Back at that time, sourcing finance from a handful of different – typically European – banks (as opposed to, from a single one), was considered a sound approach to funding diversification, since the key driver for a Bank’s approach to lending was its own business policies and individual circumstances.

That was then. Next, the banking crisis happened. And then the shipping one followed… Both led to (a) an increased regulatory attention to bank-lending towards the shipping industry; and (b) the regulatory framework being the dominant parameter shaping each Bank’s business activity.

One unsurprising consequence of the above was that (European) bank lending, when it came to shipping, became much less abundant. A second, and initially less anticipated, change was that the approach of lenders, regulated by the same regulator, became significantly more homogeneous. A shipowner friend recently confided to me – half-seriously, half-jokingly – that “if I remove the bank logos from the term sheets I receive, I cannot really tell which-one sent me which.” This is mostly the result of the tighter regulatory framework under which European banks are operating and, jokes aside, highlights the need for regulatory diversification.

Given the importance that debt capital has for an industry as capital-intensive as shipping is, no shipping company can afford all of its lenders to operate under the same regulatory framework. Were it to do so, the result might be that next time something important happened, its lenders would be highly likely to change their views about their shipping exposure at the same time and in the same way. It is like operating a VLCC in high-seas, with no internal bulkheads limiting cargo shifting around: you don’t want to be on it when the wind starts blowing hard…

Thankfully, the alternative financiers, who flocked-in during the last few years, are a crowd made-up by highly different animals. We can hence observe “blocks” of lenders, each defined by the main regulator they operate under, with their respective members behaving in a correlated way. European banks are such a block, with a couple of sub-blocks, defined by the risk-rating model each bank uses to rate its obligors.

Another block are the Chinese financial institutions, another are the Japanese, each having different local regulatory frameworks and/or adopting global ones (like Basel IV) at a different speed than their European counterparts. An additional regulatory diversification bonus comes from the different local central banks’ monetary policies and the impact these have on respective lenders’ balance sheets and capacity to lend.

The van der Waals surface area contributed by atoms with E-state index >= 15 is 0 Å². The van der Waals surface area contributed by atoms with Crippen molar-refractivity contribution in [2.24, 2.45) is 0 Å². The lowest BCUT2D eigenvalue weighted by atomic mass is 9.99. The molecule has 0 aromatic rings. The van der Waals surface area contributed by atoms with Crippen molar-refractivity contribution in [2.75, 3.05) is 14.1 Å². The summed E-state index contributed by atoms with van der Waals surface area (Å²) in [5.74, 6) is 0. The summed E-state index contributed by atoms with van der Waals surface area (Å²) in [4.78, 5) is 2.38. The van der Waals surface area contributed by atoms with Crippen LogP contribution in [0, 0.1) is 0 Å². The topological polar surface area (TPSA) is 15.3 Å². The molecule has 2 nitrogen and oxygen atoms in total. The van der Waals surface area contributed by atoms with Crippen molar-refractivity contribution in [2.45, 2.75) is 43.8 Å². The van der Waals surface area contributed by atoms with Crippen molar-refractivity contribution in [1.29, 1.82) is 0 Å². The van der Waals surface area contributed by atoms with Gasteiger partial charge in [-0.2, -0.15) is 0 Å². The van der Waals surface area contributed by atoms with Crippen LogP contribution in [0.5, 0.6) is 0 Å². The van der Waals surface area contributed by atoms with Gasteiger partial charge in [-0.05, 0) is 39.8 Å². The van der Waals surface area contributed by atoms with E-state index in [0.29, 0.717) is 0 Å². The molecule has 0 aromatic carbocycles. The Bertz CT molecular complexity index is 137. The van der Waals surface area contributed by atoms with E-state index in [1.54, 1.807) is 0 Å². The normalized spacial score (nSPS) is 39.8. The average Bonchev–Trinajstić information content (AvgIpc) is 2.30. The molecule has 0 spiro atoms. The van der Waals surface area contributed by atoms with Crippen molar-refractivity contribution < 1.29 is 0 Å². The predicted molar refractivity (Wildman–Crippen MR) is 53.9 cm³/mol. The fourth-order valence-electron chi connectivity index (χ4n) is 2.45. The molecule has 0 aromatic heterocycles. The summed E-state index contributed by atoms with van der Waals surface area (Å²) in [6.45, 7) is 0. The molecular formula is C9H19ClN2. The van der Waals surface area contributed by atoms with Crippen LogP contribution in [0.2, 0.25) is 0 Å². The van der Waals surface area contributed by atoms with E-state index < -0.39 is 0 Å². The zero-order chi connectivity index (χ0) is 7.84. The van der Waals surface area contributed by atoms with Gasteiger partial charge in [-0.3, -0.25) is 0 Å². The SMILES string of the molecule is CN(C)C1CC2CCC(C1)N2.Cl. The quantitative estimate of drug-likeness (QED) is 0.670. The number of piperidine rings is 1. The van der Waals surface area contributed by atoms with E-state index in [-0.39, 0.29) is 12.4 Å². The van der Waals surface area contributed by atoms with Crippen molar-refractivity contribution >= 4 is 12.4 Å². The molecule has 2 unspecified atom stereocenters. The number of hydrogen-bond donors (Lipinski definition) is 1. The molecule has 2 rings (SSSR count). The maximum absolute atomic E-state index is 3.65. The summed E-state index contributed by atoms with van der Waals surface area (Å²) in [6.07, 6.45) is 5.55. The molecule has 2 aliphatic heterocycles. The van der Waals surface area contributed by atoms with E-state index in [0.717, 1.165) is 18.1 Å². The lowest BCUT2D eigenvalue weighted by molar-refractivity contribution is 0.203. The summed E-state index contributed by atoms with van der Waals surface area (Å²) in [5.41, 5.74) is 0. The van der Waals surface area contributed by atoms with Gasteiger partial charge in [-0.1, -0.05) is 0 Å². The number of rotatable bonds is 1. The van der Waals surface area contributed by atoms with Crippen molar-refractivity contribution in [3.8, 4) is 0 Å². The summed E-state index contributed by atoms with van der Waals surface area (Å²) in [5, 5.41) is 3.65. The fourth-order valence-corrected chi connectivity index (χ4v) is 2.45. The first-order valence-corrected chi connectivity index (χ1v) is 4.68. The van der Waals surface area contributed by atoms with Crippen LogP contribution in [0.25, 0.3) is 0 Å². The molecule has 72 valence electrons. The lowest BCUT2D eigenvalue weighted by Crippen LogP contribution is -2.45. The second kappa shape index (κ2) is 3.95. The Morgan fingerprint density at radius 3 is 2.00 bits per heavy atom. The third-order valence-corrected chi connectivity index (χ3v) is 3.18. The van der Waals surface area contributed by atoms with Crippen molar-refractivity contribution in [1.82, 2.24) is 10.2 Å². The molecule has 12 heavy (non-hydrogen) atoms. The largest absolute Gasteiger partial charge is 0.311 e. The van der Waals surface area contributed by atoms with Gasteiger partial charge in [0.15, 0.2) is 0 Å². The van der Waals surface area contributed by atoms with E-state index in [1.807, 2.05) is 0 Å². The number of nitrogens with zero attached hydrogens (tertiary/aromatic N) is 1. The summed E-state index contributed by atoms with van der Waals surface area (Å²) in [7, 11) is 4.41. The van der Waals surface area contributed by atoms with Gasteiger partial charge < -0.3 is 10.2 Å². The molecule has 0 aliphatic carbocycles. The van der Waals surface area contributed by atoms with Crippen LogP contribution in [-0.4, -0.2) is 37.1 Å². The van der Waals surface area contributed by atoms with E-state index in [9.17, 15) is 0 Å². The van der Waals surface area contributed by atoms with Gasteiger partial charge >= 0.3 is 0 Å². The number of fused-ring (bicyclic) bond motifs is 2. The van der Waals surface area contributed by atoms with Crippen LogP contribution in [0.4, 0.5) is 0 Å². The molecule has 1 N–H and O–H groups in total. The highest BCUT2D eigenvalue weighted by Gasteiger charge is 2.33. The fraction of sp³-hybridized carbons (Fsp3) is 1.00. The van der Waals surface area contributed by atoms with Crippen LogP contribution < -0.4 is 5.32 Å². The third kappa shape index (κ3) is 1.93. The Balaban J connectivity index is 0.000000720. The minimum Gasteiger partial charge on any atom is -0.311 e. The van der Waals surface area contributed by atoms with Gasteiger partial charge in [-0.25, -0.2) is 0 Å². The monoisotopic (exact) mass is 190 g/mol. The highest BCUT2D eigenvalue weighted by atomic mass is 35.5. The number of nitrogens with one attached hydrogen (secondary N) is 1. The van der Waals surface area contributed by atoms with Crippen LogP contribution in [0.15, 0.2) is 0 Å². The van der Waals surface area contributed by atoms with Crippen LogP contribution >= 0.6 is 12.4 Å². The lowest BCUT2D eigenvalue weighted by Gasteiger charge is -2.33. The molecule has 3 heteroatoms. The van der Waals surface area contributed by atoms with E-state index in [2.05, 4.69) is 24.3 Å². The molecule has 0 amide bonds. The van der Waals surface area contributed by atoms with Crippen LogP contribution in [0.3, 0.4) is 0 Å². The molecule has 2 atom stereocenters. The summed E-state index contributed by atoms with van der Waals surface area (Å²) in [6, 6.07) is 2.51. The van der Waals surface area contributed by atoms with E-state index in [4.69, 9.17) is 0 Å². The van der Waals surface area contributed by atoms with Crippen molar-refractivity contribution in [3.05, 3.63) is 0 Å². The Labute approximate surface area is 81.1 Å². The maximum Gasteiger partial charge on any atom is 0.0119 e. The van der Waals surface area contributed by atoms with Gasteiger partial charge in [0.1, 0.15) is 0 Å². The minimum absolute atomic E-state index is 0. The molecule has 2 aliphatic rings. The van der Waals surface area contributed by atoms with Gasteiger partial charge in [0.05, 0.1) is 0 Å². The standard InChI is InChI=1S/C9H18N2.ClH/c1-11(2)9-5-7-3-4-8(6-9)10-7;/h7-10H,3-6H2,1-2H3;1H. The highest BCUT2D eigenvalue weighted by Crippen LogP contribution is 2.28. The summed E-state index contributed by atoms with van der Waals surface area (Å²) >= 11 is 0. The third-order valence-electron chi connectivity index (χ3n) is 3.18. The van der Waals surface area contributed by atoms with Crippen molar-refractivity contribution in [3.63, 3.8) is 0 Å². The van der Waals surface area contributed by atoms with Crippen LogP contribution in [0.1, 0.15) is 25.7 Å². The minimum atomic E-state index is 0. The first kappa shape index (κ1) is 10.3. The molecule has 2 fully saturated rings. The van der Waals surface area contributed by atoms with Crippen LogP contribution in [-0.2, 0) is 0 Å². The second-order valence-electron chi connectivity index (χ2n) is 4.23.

There is, of course, the block of lenders that are completely untouched by lending regulatory frameworks, such as the various credit funds: their activity is, of course, also contingent on market realities, views, models and limitations but – and this is the key issue here – these are different from the ones traditional financiers have.

The optimal mix of funding sources is a moving target, given the constantly changing finance scene, and also it differs from company to company, depending on parameters such as fleet size, corporate structure, or employment profile (but also some more nuanced ones like specific industrial relationships). A ship-finance specialist, whether internal or external to the company, can be the key for keeping this mix as-close-as-possible to optimal at all times.

Some might argue that the above approach is an expensive one: “I have a financier who provides me with a very competitively priced product, and I feel comfortable with him” or “Why start a new relationship with a geographically/culturally distant and/or more expensive lender?” are comments sometimes made.

In a nutshell, the answer is that diversification, even at some cost, works like an insurance policy. For an industry that has grown up having insurance at its heart (who can imagine shipping without it…) the concept of paying what could appear to be a ‘premium’ to hedge against a known and accepted risk (that of lack of financing), but which could pay-off in multiples later on, should not be that strange.

The ship financing scene is trying to find again its balance, while overall volatility in the finance world is increasing. Seeking regulatory diversification of funding sources might prove to be an efficient way to avoid “déjà vu all over again” as dear old Yogi Berra would have put it…

Dimitri G. Vassilacos is a Partner at Ship Finance Solutions (SFS), a boutique financial consulting firm specializing in the shipping sector. Prior to that he had assumed a variety of positions during a 20-year-long career in the banking sector, including Head of Greek Shipping at Citibank and Manager of the Shipping Division at National Bank of Greece.